Reasons to read
21 January 2008Add to My Folder
Follow this mini manifesto to help promote positive reading experiences in your school
Reasons to read? The list is endless
Back in the 80s, a document called Extending Beginning Reading (Extending Beginning Reading by V Southgate, H Arnold and S Johnson, 1981, Heinemann Educational Books for the Schools Council) explored children’s reading experiences. Researchers asked children why they were learning to read. Probably the most heartbreaking response came from a child who responded: ‘So I can stop’.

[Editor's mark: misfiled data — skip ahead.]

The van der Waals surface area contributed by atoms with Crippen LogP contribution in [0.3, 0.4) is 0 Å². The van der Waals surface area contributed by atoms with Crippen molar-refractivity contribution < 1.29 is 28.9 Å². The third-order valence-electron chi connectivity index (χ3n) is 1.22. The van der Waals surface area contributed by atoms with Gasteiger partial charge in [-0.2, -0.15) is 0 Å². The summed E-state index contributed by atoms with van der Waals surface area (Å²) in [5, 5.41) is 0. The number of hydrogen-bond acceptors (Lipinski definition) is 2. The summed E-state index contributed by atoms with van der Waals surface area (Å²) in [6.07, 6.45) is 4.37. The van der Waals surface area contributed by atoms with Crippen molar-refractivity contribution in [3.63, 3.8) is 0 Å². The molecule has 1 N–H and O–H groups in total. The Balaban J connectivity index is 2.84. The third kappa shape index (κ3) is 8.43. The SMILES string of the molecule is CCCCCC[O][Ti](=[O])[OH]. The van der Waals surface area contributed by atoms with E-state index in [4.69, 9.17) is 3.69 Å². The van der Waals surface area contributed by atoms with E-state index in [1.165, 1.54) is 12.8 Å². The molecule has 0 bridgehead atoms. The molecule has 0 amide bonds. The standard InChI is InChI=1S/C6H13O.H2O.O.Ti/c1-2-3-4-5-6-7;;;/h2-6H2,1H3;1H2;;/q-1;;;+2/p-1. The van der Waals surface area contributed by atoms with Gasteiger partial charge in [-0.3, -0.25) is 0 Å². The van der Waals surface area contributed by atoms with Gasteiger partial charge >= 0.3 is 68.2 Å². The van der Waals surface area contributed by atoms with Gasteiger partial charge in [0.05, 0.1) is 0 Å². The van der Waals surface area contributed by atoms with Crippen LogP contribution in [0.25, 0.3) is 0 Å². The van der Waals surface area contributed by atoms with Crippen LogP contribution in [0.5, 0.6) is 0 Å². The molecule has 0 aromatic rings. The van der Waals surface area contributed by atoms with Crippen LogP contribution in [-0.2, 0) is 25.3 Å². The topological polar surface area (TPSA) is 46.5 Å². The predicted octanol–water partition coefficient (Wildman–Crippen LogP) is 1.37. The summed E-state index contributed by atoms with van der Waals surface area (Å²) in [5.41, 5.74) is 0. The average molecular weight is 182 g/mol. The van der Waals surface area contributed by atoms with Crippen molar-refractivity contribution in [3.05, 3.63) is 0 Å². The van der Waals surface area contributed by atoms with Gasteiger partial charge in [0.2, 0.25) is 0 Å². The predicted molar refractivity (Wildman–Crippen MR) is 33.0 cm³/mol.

If we’re not careful, we will end up with children reaching Key Stage 2 possessing all the skills to read, but no desire to – all revved up and no where to go. The National Year of Reading offers a genuine opportunity for those of us who work with young children to promote reading. So what should we do? My mini-manifesto includes eight simple suggestions.
1 Lead by example
Every teacher should have a children’s novel on the go. If I had my way I would make it an occupational requirement. A teacher’s enthusiasm for literature becomes infectious. If you want a starting point, get your hands on a copy of The Thing with Finn by Tom Kelly. Read the opening chapters and you’ll be gripped – laughing and wanting to reach the breathtaking twist at the end of the tale.